NEC Okays 2022 Finance Bill, Seeks Aggressive Domestic Revenue Drive

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•Proposed legislation to block tax loopholes, avoid double taxation

•Third parties owing us N5.2trn, says FG

Deji Elumoye and Ndubuisi Francis in Abuja

The National Economic Council (NEC) yesterday approved the 2022 Finance Bill which makes provision for aggressive domestic revenue drive for the nation.

NEC which is composed of all 36 State Governors, the Federal Capital Territory Minister, Governor of the Central Bank of Nigeria and federal government officials at a monthly virtual meeting presided over by Vice President Osinbajo endorsed a memo on the Finance Bill for 2022.

The Media Assistant to the Vice President, Laolu Akande, in a statement, revealed that the the bill was presented to the Council by the Minister of Finance, Budget, and National Planning, Mrs. Zainab Ahmed, who explained that the proposed legislation was intended to be passed alongside next year’s budget by the National Assembly.

According to the minister, some of the proposed legislative changes cover domestic revenue mobilisation, closing tax loopholes, public financial management and tax administration reforms as well as international taxation issues.

She added that some of the principles of the Finance Bill 2022 were to ensure fiscal equity, avoid double taxation, and support businesses especially MSMEs.

Meanwhile, the Minister of Finance, Budget and National Planning, disclosed yesterday that third parties were owing the federal a total sum of N5.2 trillion with just N49.7 billion of the amount so far recovered.

The disclosure came just as she stated that the constraints imposed by corruption, insecurity and misgovernance on sustainable development are multi-faceted and require an ‘all-hands-on-deck’ approach to tackle.

In a keynote address she presented in Abuja at the third National Summit on Diminishing Corruption in the Public Sector, the minister described public sector corruption as a dishonest behavior by those in positions of power or authority, such as managers or government officials.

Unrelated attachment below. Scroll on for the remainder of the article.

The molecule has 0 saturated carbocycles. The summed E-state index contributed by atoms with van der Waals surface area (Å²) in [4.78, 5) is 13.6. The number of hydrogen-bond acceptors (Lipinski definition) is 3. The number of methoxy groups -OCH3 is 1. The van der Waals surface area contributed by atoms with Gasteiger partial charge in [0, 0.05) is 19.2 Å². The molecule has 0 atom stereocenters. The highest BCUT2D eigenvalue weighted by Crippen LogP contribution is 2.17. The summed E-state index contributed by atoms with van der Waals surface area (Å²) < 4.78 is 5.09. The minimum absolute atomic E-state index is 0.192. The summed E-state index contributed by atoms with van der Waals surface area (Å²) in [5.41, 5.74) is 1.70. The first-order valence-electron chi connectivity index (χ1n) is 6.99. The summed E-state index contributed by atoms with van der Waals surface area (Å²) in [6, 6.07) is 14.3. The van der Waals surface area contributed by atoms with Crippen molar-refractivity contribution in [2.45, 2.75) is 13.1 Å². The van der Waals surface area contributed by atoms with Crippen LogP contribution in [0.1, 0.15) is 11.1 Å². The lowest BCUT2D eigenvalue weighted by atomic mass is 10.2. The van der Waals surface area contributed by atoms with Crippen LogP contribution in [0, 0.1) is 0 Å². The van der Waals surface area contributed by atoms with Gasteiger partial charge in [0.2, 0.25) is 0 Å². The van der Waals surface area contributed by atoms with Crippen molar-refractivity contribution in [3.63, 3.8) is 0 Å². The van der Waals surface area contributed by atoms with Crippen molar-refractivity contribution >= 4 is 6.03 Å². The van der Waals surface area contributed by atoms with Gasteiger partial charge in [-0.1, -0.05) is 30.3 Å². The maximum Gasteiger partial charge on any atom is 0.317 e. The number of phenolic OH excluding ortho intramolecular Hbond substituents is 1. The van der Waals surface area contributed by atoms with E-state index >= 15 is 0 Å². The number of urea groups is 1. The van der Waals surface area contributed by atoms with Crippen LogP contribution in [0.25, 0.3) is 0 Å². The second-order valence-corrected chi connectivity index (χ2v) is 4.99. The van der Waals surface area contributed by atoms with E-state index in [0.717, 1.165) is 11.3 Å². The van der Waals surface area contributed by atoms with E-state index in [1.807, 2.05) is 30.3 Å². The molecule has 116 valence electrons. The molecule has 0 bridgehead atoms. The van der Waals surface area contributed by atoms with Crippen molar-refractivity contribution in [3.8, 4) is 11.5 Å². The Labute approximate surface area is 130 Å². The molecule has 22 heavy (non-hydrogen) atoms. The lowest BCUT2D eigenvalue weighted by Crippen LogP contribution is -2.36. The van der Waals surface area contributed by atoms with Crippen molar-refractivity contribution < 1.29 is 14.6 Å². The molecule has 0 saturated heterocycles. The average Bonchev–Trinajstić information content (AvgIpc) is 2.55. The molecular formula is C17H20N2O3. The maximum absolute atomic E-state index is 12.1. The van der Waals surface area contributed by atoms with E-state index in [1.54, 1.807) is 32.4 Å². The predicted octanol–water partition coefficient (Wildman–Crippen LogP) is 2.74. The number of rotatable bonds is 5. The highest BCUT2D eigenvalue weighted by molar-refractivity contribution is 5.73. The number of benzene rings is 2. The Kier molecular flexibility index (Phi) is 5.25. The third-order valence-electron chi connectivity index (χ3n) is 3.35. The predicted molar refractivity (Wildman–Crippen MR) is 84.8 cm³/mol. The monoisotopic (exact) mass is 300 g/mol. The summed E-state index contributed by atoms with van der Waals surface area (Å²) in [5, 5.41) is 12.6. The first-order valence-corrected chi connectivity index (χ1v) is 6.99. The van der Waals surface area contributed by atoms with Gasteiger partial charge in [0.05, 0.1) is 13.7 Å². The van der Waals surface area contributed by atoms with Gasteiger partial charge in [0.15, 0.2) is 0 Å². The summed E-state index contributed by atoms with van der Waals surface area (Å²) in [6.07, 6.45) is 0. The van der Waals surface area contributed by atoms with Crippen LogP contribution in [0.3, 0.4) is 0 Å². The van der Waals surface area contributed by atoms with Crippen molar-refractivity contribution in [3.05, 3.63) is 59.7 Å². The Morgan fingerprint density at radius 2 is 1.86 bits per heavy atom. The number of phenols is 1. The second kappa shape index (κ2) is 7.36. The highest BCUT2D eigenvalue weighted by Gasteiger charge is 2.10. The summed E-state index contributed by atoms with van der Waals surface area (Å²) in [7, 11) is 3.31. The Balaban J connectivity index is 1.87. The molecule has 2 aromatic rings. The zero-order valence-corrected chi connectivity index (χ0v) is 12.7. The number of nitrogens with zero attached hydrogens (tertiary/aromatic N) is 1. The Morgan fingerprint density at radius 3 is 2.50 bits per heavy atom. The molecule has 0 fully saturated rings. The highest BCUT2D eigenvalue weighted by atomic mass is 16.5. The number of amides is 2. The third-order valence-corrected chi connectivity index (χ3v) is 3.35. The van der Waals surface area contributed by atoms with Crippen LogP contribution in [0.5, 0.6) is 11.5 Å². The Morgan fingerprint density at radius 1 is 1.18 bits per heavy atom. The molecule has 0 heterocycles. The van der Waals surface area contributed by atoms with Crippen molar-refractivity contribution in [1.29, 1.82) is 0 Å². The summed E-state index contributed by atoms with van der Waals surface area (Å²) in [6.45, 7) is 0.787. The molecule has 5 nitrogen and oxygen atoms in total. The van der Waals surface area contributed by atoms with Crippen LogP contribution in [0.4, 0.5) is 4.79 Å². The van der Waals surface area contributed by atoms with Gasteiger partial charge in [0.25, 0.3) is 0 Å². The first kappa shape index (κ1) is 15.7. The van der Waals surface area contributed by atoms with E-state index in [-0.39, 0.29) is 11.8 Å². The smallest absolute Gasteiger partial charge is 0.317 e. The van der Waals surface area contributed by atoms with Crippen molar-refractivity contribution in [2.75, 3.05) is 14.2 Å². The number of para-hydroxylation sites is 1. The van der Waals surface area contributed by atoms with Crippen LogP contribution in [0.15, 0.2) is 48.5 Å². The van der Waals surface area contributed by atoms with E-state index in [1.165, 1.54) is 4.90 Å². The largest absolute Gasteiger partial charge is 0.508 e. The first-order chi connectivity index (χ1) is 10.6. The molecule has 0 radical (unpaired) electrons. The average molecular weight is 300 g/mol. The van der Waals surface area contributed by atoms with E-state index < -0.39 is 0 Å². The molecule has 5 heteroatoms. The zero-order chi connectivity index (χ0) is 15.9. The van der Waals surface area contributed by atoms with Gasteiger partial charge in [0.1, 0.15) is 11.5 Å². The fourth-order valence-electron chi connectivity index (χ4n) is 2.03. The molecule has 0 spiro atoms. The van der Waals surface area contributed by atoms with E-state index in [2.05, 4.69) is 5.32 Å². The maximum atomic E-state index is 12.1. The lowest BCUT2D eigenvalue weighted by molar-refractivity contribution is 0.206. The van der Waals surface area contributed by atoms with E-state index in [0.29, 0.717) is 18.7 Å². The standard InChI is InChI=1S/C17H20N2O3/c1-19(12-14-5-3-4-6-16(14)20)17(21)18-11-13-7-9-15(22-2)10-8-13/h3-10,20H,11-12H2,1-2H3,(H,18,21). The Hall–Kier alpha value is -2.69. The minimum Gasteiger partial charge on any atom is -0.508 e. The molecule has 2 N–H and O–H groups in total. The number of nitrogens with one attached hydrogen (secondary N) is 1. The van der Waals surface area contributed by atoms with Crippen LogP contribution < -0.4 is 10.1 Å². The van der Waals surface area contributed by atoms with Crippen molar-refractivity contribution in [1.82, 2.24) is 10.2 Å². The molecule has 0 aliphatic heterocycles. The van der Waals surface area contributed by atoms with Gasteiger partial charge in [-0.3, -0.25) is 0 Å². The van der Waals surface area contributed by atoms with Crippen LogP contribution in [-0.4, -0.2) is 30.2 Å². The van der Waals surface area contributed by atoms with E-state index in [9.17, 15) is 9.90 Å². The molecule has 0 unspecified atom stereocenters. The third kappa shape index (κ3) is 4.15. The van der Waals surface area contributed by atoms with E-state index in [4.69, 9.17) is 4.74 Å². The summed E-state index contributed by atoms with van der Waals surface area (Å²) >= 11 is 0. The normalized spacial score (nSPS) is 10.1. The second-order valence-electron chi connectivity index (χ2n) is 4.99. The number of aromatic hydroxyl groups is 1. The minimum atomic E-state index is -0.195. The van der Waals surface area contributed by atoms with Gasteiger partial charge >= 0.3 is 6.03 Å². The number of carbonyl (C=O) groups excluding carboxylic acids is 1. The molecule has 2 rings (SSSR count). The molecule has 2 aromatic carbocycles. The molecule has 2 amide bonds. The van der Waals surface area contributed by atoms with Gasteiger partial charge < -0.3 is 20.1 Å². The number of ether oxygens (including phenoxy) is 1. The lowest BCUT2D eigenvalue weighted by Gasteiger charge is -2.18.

According to her, corruption includes giving or accepting bribes or inappropriate gifts, double-dealing, under-the-table transactions, manipulating elections, diverting funds, laundering money, and defrauding investors among others.

She added: “Although good governance security and the fight against corruption are instrumental to sustainable development, I believe that causality also runs in the other direction with growth and economic development creating a safe and secure environment where all Nigerians can pursue their livelihoods. “

“Corruption is multifaceted and comes in various dimensions and manners which ranges from electoral corruption, bureaucratic corruption, judicial corruption, to economic corruption, political corruption and moral corruption.

“It should however, be noted that most, if not all types of corruption have serious negative impact on the economic development of acountry. It is an undisputable fact that the issue of corruption in Nigeria has been endemic and pervasive over the years, costing the country trillions of naira that could have been channeled into economic development.”

Explaining that corruption is a hydra-headed monster which festers on every facet of the economy and national life, the minister noted that if left unattended to, it has the ability to cripple even the most viable economy.

Nigeria, she pointed out, has had her fair share of the devastating effects of corruption, adding that that explains why the current administration, from its inception in 2015 made the reduction/eradication of corruption in public sector to the barest minimum one of its primary concerns.

Ahmed further stressed that corruption was a pressing issue in Nigeria which affects public finances, investments as well as standard of living.

“Corruption leads to low governance effectiveness as a result of inefficient government expenditure and leakages. It leads to weak support for Foreign Direct Investment since it makes it increasingly difficult for investors to predict and make good business decisions under an economy burdened by corruption.

“Also affected is lower human capital as fewer people, especially the poor, are able to access healthcare and education. Poverty and unemployment of our youthful population are the tragic consequences of corrupt practices since the resources which could have been ploughed into socio-economic development are diverted to private use. This scenario poses a grave danger to the country because an idle hand is the devil’s workshop.

“The efforts of this administration to tackle corruption have focused on two (2) key measures: implementing good governance measures and ramping up indictments -including of high-profile cases. This government has worked continuously in diminishing corruption in Nigeria.

“The federal government has successfully conducted the audit of key federal revenue generating agencies under the approval and watchful eyes of the National Executive Council (NEC), which has led to the recovery of large sums of monies that were hitherto not remitted to the Federation account,” she added.